Anyway, where did you get the idea that you can pontificate on something you know nothing about?  “(Filipino) is neither the language of the classroom and the laboratory, nor the language of the boardroom, the court room, or the operating room. It is not the language of privilege.”

Tell that to the tindera. And don’t be shocked if she replies, “Filipino is not the language of call centers either.” In other words, they speak English in call centers but call centers are not exactly places where you would go to rub elbows with the privileged.

Allow me to also point out that your notion of English being “the language of the learned” is absolutely wrong. Because to speak English and to be learned is not the same thing. Sarah Palin speaks English, duh.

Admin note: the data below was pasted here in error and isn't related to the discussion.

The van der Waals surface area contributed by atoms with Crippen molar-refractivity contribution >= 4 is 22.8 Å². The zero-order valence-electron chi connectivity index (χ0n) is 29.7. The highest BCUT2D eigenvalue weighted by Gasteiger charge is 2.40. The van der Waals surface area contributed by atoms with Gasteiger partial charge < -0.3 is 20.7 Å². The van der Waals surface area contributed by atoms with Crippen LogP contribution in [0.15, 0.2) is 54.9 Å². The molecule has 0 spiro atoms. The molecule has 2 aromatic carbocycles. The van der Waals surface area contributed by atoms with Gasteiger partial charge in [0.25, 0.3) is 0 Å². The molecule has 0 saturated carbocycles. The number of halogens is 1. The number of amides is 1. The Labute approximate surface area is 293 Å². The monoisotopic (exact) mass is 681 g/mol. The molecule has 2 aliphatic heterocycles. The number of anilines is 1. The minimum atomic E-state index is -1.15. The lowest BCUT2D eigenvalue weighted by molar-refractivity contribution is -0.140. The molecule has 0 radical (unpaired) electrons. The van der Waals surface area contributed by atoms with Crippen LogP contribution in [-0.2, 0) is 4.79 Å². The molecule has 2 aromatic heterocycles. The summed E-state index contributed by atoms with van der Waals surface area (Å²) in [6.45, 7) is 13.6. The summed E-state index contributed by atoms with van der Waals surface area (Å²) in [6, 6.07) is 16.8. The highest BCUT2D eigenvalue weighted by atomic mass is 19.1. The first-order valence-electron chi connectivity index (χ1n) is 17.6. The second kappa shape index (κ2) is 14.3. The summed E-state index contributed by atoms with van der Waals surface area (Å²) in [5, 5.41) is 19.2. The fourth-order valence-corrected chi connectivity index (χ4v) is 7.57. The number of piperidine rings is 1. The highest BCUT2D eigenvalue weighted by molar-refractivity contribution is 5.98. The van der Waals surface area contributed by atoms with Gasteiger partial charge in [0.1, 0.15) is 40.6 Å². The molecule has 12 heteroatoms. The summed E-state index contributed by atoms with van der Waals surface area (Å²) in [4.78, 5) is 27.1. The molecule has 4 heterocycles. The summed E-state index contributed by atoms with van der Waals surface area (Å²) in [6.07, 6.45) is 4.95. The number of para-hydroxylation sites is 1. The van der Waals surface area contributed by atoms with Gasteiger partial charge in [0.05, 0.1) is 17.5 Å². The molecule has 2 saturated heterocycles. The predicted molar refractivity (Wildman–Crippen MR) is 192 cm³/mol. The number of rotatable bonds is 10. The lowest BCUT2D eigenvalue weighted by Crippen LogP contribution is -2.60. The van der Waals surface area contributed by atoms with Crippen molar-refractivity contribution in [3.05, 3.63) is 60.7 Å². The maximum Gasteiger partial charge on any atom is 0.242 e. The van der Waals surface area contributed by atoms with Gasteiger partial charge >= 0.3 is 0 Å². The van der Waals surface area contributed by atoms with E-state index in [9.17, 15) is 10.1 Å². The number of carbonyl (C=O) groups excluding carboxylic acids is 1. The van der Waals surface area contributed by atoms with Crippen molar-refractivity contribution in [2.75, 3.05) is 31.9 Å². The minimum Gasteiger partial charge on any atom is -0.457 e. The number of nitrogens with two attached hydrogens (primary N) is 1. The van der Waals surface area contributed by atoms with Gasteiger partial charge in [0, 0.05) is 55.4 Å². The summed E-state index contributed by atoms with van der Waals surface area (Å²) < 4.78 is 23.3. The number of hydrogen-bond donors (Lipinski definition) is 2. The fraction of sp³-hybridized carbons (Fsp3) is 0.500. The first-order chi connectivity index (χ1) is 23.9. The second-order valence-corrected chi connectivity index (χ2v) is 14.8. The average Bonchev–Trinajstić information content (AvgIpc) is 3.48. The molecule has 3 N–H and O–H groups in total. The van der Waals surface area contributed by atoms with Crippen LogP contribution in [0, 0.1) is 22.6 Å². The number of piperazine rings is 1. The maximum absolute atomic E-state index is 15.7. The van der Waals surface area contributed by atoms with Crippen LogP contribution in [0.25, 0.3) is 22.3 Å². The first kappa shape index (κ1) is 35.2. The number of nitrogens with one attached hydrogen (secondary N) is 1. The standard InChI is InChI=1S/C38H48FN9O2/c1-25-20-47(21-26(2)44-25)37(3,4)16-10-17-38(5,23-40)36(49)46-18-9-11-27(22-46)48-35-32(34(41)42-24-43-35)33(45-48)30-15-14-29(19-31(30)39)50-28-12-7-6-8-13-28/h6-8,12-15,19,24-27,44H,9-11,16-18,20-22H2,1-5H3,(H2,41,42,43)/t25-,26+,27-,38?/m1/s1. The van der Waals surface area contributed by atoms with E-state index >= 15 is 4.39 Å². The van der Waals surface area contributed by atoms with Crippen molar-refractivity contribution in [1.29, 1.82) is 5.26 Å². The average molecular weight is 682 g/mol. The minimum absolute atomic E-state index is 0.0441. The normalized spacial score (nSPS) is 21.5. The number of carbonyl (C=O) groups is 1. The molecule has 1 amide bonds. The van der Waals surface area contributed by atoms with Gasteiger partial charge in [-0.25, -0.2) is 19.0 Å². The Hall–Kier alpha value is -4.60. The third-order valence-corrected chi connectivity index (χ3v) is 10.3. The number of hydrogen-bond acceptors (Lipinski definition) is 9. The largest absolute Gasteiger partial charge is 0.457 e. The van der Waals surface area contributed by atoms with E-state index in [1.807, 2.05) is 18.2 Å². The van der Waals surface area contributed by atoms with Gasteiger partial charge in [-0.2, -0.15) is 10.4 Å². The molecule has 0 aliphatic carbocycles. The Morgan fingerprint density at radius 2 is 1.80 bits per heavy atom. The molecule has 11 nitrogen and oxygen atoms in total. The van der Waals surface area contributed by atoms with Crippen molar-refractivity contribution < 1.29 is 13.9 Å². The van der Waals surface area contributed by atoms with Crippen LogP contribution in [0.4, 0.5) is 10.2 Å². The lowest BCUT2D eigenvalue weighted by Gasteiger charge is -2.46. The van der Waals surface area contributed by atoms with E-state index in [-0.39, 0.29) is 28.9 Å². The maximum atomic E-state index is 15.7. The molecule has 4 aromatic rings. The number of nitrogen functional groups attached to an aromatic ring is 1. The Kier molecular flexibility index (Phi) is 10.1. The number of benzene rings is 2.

And that brings me to my last point. Knowing English is not good enough. You also have to speak it with the correct accent. Now there’s no right or wrong accent per se. But there’s the accent of the privileged and the accent of everyone else. And I’m sure you don’t want to be included among the everyone else because “connections”, as you proclaimed, are important to you.

So you have to learn to speak English like the privileged. You must hang out with them, pretend to be one of them. Fortunately for you, your school, the Ateneo, is a school where you can learn how to fake good breeding. But, unfortunately, you also have to deal with pedigree. And there’s nothing your Alma Mater can do about that because pedigree is all about being a sperm from a long line of privileged sperms.

I guess what I’m trying to say is you might be better off learning Filipino and embracing it instead of deluding yourself that English is your wang-wang.

Mabuhay ka,

MB